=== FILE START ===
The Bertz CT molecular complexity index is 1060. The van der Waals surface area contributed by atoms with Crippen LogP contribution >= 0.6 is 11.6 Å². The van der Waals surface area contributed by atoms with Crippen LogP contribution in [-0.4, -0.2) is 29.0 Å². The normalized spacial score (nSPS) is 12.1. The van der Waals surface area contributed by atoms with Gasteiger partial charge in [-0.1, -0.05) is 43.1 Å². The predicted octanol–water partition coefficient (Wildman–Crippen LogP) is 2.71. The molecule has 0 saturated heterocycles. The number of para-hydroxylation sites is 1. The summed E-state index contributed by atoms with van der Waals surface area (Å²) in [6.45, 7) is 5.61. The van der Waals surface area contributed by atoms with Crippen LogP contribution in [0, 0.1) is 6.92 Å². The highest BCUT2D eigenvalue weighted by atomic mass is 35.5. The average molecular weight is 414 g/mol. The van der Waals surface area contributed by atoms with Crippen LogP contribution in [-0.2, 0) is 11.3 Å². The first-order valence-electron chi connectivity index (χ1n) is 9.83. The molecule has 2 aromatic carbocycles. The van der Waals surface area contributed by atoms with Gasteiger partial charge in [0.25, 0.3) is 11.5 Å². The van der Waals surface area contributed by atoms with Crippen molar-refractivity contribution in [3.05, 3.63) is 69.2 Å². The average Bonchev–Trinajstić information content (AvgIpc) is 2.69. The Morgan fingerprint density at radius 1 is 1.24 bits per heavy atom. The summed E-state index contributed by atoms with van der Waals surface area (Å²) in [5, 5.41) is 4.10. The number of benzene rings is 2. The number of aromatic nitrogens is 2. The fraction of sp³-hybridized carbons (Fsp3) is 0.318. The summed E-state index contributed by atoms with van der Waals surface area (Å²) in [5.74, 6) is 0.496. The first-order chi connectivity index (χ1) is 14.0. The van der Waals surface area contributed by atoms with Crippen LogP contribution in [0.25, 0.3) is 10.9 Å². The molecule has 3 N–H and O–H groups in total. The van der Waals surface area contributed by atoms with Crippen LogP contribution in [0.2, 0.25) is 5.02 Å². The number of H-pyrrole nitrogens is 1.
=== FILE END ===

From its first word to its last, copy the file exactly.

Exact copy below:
The Bertz CT molecular complexity index is 1060. The van der Waals surface area contributed by atoms with Crippen LogP contribution >= 0.6 is 11.6 Å². The van der Waals surface area contributed by atoms with Crippen LogP contribution in [-0.4, -0.2) is 29.0 Å². The normalized spacial score (nSPS) is 12.1. The van der Waals surface area contributed by atoms with Gasteiger partial charge in [-0.1, -0.05) is 43.1 Å². The predicted octanol–water partition coefficient (Wildman–Crippen LogP) is 2.71. The molecule has 0 saturated heterocycles. The number of para-hydroxylation sites is 1. The summed E-state index contributed by atoms with van der Waals surface area (Å²) in [6.45, 7) is 5.61. The van der Waals surface area contributed by atoms with Crippen LogP contribution in [0, 0.1) is 6.92 Å². The highest BCUT2D eigenvalue weighted by atomic mass is 35.5. The average molecular weight is 414 g/mol. The van der Waals surface area contributed by atoms with Crippen LogP contribution in [-0.2, 0) is 11.3 Å². The first-order valence-electron chi connectivity index (χ1n) is 9.83. The molecule has 2 aromatic carbocycles. The van der Waals surface area contributed by atoms with Gasteiger partial charge in [0.25, 0.3) is 11.5 Å². The van der Waals surface area contributed by atoms with Crippen molar-refractivity contribution in [3.05, 3.63) is 69.2 Å². The average Bonchev–Trinajstić information content (AvgIpc) is 2.69. The Morgan fingerprint density at radius 1 is 1.24 bits per heavy atom. The summed E-state index contributed by atoms with van der Waals surface area (Å²) in [5, 5.41) is 4.10. The number of benzene rings is 2. The number of aromatic nitrogens is 2. The fraction of sp³-hybridized carbons (Fsp3) is 0.318. The summed E-state index contributed by atoms with van der Waals surface area (Å²) in [5.74, 6) is 0.496. The first-order chi connectivity index (χ1) is 14.0. The van der Waals surface area contributed by atoms with Crippen LogP contribution in [0.25, 0.3) is 10.9 Å². The molecule has 3 N–H and O–H groups in total. The van der Waals surface area contributed by atoms with Crippen LogP contribution in [0.2, 0.25) is 5.02 Å². The number of H-pyrrole nitrogens is 1.